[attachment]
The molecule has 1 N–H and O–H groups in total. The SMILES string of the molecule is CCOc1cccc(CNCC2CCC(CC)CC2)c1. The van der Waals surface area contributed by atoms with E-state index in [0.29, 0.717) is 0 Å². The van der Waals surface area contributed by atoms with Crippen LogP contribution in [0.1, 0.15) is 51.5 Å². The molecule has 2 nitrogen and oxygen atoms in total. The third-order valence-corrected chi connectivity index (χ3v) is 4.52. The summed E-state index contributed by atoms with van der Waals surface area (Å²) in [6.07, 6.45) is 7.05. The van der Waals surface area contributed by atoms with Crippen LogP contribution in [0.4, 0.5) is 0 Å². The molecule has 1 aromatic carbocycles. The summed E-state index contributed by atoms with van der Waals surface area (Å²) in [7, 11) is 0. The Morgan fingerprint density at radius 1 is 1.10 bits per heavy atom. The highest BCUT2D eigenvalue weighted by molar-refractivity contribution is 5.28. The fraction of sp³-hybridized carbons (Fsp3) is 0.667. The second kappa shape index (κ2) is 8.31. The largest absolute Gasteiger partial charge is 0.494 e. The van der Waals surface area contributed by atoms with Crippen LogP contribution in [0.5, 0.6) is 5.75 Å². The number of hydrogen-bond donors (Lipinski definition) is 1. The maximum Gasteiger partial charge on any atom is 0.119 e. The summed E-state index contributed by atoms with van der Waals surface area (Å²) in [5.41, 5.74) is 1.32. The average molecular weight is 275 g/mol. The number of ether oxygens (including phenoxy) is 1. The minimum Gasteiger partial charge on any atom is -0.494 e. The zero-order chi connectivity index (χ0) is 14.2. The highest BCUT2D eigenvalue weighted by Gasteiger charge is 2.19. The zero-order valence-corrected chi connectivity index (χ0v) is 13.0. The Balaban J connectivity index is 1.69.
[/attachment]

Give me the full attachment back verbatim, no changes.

The molecule has 1 N–H and O–H groups in total. The SMILES string of the molecule is CCOc1cccc(CNCC2CCC(CC)CC2)c1. The van der Waals surface area contributed by atoms with E-state index in [0.29, 0.717) is 0 Å². The van der Waals surface area contributed by atoms with Crippen LogP contribution in [0.1, 0.15) is 51.5 Å². The molecule has 2 nitrogen and oxygen atoms in total. The third-order valence-corrected chi connectivity index (χ3v) is 4.52. The summed E-state index contributed by atoms with van der Waals surface area (Å²) in [6.07, 6.45) is 7.05. The van der Waals surface area contributed by atoms with Crippen LogP contribution in [0.4, 0.5) is 0 Å². The molecule has 1 aromatic carbocycles. The summed E-state index contributed by atoms with van der Waals surface area (Å²) in [7, 11) is 0. The Morgan fingerprint density at radius 1 is 1.10 bits per heavy atom. The highest BCUT2D eigenvalue weighted by molar-refractivity contribution is 5.28. The fraction of sp³-hybridized carbons (Fsp3) is 0.667. The second kappa shape index (κ2) is 8.31. The largest absolute Gasteiger partial charge is 0.494 e. The van der Waals surface area contributed by atoms with Crippen LogP contribution in [0.5, 0.6) is 5.75 Å². The number of hydrogen-bond donors (Lipinski definition) is 1. The maximum Gasteiger partial charge on any atom is 0.119 e. The summed E-state index contributed by atoms with van der Waals surface area (Å²) in [5.41, 5.74) is 1.32. The average molecular weight is 275 g/mol. The number of ether oxygens (including phenoxy) is 1. The minimum Gasteiger partial charge on any atom is -0.494 e. The zero-order chi connectivity index (χ0) is 14.2. The highest BCUT2D eigenvalue weighted by Gasteiger charge is 2.19. The zero-order valence-corrected chi connectivity index (χ0v) is 13.0. The Balaban J connectivity index is 1.69.